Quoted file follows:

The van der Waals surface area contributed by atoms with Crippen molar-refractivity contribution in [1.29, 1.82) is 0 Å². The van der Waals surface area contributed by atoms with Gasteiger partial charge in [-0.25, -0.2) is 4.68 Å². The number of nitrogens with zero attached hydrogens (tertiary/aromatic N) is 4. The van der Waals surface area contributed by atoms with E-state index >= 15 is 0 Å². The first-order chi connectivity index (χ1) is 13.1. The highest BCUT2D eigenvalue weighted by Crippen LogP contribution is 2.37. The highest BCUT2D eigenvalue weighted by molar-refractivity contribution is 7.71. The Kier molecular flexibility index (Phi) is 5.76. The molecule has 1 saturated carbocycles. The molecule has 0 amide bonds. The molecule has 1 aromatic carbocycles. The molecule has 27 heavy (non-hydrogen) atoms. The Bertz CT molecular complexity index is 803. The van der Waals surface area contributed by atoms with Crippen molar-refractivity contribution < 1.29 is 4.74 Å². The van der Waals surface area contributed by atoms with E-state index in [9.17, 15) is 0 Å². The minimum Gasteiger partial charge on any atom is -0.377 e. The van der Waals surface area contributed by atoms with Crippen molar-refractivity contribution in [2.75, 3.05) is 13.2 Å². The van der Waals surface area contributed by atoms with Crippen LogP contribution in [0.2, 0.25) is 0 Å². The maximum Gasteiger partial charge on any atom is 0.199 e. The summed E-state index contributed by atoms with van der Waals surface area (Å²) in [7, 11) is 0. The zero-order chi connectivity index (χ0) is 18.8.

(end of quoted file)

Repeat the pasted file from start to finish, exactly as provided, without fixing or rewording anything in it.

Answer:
The van der Waals surface area contributed by atoms with Crippen molar-refractivity contribution in [1.29, 1.82) is 0 Å². The van der Waals surface area contributed by atoms with Gasteiger partial charge in [-0.25, -0.2) is 4.68 Å². The number of nitrogens with zero attached hydrogens (tertiary/aromatic N) is 4. The van der Waals surface area contributed by atoms with E-state index >= 15 is 0 Å². The first-order chi connectivity index (χ1) is 13.1. The highest BCUT2D eigenvalue weighted by Crippen LogP contribution is 2.37. The highest BCUT2D eigenvalue weighted by molar-refractivity contribution is 7.71. The Kier molecular flexibility index (Phi) is 5.76. The molecule has 1 saturated carbocycles. The molecule has 0 amide bonds. The molecule has 1 aromatic carbocycles. The molecule has 27 heavy (non-hydrogen) atoms. The Bertz CT molecular complexity index is 803. The van der Waals surface area contributed by atoms with Crippen molar-refractivity contribution < 1.29 is 4.74 Å². The van der Waals surface area contributed by atoms with E-state index in [9.17, 15) is 0 Å². The minimum Gasteiger partial charge on any atom is -0.377 e. The van der Waals surface area contributed by atoms with Crippen molar-refractivity contribution in [2.75, 3.05) is 13.2 Å². The van der Waals surface area contributed by atoms with Crippen LogP contribution in [0.2, 0.25) is 0 Å². The maximum Gasteiger partial charge on any atom is 0.199 e. The summed E-state index contributed by atoms with van der Waals surface area (Å²) in [7, 11) is 0. The zero-order chi connectivity index (χ0) is 18.8.